After elections, people often note unexpected outcomes and then complain that “the polls got it wrong.”
After Donald Trump’s stunning 2016 presidential victory, the press gave us articles on “Why the Polls were such a Disaster,” on “4 Possible Reasons the Polls Got It So Wrong,” and on “Why the Polls Missed Their Mark.” Stupid pollsters. “Even a big poll only surveys 1500 people or so out of almost 130 million voters,” we may think, “so no wonder they can’t get it right.
Moreover, consider the many pundits who, believing the polls, confidently predicted a Clinton victory. They were utterly wrong, leaving many folks shocked on election night (some elated, others depressed, with later flashbulb memories of when they realized Trump was winning).
So how could the polls, the pundits, and the prediction models have all been so wrong?
Or were they? First, we know that in a closely contested race, a representative sample of a mere 1500 people from a 130 million population will—surprisingly to many people—allow us to estimate the population preference within ~3 percent.
Sounds easy. But there’s a challenge: Most randomly contacted voters don’t respond when called. The New York Times “Upshot” recently let us view its polling in real time. This enabled us to see, for example, that it took 14,636 calls to Iowa’s fourth congressional district to produce 423 responses, among which Steve King led J. D. Scholten by 5 percent—slightly more than the 3.4 percent by which King won.
Pollsters know the likely demographic make-up of the electorate, and so can weight results from respondents of differing age, race, and gender to approximate the population. And that, despite the low response rate, allows them to do remarkably well—especially when we bear in mind that their final polls are taken ahead of the election (and cannot account for last-minute events, which may sway undecided voters). In 2016, the final polling average favored Hillary Clinton by 3.9 percent, with a 3 percent margin of error. On Election Day, she won the popular vote by 2.1 percent (and 2.9 million votes)—well within that margin of error.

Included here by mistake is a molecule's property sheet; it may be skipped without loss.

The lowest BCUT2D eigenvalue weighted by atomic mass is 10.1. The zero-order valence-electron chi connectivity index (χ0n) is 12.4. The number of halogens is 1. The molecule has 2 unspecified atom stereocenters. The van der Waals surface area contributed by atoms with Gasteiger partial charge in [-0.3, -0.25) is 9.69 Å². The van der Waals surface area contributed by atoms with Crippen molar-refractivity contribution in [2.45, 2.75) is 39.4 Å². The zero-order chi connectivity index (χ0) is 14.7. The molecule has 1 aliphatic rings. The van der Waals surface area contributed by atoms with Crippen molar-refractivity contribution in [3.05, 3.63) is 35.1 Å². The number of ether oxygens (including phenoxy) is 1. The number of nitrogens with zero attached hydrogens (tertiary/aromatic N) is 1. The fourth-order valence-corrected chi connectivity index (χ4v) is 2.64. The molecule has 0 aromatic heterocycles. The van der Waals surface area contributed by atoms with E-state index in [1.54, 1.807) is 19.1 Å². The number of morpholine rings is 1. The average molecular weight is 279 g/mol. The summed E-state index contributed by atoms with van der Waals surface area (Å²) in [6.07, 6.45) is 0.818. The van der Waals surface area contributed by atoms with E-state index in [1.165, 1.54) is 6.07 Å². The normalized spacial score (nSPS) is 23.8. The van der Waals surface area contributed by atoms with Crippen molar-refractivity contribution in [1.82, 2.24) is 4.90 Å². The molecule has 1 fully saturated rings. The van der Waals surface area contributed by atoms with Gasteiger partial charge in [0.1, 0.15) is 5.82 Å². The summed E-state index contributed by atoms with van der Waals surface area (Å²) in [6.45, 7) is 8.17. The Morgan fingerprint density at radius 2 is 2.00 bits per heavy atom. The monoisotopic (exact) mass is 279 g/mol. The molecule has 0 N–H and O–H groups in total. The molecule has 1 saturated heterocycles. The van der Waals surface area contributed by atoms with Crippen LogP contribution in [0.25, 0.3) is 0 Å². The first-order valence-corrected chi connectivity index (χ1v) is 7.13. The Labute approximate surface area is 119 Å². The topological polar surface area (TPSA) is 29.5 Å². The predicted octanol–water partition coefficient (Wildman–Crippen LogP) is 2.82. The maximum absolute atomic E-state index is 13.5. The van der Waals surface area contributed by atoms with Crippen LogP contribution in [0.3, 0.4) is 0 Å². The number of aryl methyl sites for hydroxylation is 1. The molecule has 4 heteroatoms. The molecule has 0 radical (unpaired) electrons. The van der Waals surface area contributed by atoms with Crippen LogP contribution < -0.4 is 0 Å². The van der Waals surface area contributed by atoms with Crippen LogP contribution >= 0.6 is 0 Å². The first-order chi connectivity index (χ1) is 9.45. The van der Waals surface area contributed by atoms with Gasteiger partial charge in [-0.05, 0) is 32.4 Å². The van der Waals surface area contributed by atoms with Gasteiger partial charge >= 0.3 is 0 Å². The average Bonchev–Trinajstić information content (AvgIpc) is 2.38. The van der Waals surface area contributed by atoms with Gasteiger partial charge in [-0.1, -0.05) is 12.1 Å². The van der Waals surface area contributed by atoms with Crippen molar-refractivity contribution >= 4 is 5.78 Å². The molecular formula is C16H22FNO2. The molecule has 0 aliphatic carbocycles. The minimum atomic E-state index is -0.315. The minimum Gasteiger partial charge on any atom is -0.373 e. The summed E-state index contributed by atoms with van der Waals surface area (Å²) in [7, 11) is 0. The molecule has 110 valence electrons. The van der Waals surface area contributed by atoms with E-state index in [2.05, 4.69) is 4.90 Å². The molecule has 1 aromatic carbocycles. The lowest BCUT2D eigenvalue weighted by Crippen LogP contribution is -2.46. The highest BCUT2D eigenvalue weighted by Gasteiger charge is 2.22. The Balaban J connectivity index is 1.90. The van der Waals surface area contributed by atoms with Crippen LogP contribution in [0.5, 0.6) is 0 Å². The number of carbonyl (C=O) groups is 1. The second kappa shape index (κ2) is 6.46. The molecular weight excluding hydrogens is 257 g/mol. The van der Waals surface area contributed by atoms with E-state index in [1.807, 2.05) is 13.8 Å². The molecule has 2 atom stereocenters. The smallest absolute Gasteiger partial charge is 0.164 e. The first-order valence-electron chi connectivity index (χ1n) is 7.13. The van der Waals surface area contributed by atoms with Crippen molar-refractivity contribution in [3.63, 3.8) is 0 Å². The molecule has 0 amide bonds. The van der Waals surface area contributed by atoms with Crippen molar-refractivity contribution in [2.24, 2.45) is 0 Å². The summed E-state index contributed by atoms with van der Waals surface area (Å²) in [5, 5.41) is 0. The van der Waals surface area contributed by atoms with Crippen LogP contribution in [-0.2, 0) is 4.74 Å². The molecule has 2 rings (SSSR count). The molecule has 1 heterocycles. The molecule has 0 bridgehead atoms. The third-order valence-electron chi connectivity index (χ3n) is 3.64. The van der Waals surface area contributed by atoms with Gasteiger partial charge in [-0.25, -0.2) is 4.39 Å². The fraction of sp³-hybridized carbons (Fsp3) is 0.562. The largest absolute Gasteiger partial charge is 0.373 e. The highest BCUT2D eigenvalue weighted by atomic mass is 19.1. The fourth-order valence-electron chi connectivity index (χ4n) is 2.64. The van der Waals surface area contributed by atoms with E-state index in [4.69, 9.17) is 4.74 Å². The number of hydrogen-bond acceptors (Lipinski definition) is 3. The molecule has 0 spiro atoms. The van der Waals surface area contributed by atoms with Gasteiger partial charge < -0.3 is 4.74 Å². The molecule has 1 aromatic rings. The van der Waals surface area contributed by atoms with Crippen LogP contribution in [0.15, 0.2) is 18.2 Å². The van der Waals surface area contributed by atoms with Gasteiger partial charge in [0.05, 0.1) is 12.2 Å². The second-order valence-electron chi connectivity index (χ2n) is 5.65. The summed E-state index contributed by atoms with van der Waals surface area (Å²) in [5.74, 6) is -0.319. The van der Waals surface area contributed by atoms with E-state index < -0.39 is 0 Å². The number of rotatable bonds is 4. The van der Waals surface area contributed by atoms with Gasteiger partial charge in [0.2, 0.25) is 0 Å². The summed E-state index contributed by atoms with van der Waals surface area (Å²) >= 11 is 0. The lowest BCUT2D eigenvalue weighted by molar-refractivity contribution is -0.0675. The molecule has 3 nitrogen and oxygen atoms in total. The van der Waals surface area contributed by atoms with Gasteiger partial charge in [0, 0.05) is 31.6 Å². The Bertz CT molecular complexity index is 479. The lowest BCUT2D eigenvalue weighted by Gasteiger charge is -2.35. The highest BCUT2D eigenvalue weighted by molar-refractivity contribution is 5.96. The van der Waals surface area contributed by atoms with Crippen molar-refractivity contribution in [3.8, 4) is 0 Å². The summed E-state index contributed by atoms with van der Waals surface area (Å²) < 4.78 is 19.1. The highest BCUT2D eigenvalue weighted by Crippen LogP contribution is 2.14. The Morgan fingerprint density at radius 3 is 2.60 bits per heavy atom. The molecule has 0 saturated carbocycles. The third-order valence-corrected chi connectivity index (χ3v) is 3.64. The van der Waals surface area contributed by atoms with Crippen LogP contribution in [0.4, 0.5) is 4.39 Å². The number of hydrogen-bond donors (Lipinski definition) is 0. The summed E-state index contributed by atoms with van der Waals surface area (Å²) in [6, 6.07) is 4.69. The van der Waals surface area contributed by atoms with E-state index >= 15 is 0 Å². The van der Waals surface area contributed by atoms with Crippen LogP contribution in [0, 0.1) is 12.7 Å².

To forecast a race, fivethirtyeight.com’s prediction model does more. It “takes lots of polls, performs various types of adjustments to them [based on sample size, recency, and pollster credibility], and then blends them with other kinds of empirically useful indicators” such as past results, expert assessments, and fundraising. Here is their 2016 final estimation:
Ha! This prediction, like other 2016 prediction models, failed.
Or did it? Consider a parallel. Imagine that as a basketball free-throw shooter steps to the line, I tell you that the shooter has a 71 percent free-throw average. If the shooter misses, would you disbelieve the projection? No, because, if what I’ve told you is an accurate projection, you should expect to see a miss 29 percent of the time. If the player virtually never missed, then you’d rightly doubt my data.
Likewise, if, when Nate Silver’s fivethirtyeight.com gives a candidate a 7 in 10 chance of winning and that candidate always wins, then the model is, indeed, badly flawed. Yes?
In the 2018 U.S. Congressional races, fivethirtyeight.com correctly predicted 96 percent of the outcomes. On the surface, that may look like a better result, but it’s mainly because most races were in solid Blue or Red districts and not seriously contested.
Ergo, don’t be too quick to demean the quality polls and the prediction models they inform. Survey science still works.